FIG. 1 illustrates an example memory array 100 that supports cell-specific reference generation and sensing in accordance with various embodiments of the present disclosure. Memory array 100 may also be referred to as an electronic memory apparatus. Memory array 100 includes memory cells 105 that are programmable to store different states. Each memory cell 105 may be programmable to store two states, denoted as a logic 0 and a logic 1. In some cases, a memory cell 105 is configured to store more than two logic states. For instance, a memory cell 105 may store intermediary states that correspond to states in between a logic 0 and a logic 1. A memory cell 105 may include a capacitor to store a charge representative of a programmable state; for example, a charged and uncharged capacitor may represent two logic states. A capacitor that is in between a fully charged state and an uncharged state may represent an intermediary state. In DRAM architectures, the capacitor employed may include a dielectric material with linear electric polarization properties. By contrast, a ferroelectric memory cell may include a capacitor that has a ferroelectric as the dielectric material. Different levels of charge of a ferroelectric capacitor may represent different logic states. Ferroelectric materials have non-linear polarization properties, and some details and advantages of a ferroelectric memory cell 105 are discussed below.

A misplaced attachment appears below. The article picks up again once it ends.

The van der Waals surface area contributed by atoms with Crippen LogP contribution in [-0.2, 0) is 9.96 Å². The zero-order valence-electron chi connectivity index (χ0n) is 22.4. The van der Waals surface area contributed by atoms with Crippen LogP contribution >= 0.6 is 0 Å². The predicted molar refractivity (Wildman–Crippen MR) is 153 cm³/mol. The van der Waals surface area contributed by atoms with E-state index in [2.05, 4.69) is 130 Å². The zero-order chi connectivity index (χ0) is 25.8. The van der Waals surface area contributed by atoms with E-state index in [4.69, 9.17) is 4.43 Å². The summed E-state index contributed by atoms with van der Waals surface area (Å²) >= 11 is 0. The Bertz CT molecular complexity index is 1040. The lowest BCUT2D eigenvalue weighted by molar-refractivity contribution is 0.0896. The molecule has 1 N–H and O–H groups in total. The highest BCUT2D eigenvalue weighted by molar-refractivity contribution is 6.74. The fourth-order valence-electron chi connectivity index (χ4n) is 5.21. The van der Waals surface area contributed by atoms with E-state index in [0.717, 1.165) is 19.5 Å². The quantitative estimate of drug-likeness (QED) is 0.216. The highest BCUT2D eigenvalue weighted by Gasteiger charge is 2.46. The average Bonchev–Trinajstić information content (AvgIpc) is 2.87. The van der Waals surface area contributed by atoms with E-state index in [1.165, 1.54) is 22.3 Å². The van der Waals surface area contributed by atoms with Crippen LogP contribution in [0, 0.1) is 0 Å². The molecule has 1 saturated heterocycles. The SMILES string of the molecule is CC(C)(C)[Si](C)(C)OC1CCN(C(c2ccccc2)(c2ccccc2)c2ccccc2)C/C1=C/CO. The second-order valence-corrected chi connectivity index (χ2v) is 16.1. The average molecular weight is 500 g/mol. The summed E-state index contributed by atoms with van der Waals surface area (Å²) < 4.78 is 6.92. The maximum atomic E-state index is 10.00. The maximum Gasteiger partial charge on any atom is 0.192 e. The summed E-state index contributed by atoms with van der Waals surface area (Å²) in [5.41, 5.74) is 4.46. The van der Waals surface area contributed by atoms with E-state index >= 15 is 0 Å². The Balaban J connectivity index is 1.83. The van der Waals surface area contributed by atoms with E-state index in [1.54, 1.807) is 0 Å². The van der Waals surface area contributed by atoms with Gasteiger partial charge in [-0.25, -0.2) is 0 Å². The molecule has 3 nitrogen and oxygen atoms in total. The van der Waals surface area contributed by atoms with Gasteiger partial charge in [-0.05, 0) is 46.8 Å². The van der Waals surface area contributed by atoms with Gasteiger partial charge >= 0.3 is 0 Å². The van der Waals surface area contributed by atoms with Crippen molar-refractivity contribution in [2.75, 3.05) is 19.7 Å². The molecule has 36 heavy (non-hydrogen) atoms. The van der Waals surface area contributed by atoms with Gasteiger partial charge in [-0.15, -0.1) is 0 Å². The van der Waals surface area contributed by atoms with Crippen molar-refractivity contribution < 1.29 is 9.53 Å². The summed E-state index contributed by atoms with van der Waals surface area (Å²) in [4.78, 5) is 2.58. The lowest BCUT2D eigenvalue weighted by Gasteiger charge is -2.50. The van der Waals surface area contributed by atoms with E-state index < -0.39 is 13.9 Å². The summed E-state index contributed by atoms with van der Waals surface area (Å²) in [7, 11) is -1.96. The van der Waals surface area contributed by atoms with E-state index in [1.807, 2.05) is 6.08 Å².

Operations such as reading and writing may be performed on memory cells 105 by activating or selecting the appropriate word line 110 and digit line 115. A word line 110 may also be referred to as an access line 110. Activating or selecting a word line 110 or a digit line 115 may include applying a voltage (e.g., a positive voltage or a negative voltage) to the respective line. In some cases, a digit line 115 may be referred to as a bit line. Word lines 110 and digit lines 115 may be made of conductive materials. In some examples, word lines 110 and digit lines 115 are made of metals (e.g., copper, aluminum, gold, tungsten, etc.). According to the example of FIG. 1, each row of memory cells 105 is connected to a single word line 110, and each column of memory cells 105 is connected to a single digit line 115. By activating one word line 110 and one digit line 115, a single memory cell 105 may be accessed at their intersection. The intersection of a word line 110 and digit line 115 may be referred to as an address of a memory cell.
In some architectures, the logic storing device of a memory cell 105, e.g., a capacitor, may be electrically isolated from the digit line by a selection device. The word line 110 may be connected to and may control the selection device. For example, the selection device may be a transistor and the word line 110 may be connected to the gate of the transistor. Activating the word line 110 results in a closed circuit electrical connection between the capacitor of a memory cell 105 and its corresponding digit line 115. The digit line may then be accessed to either read or write the memory cell 105.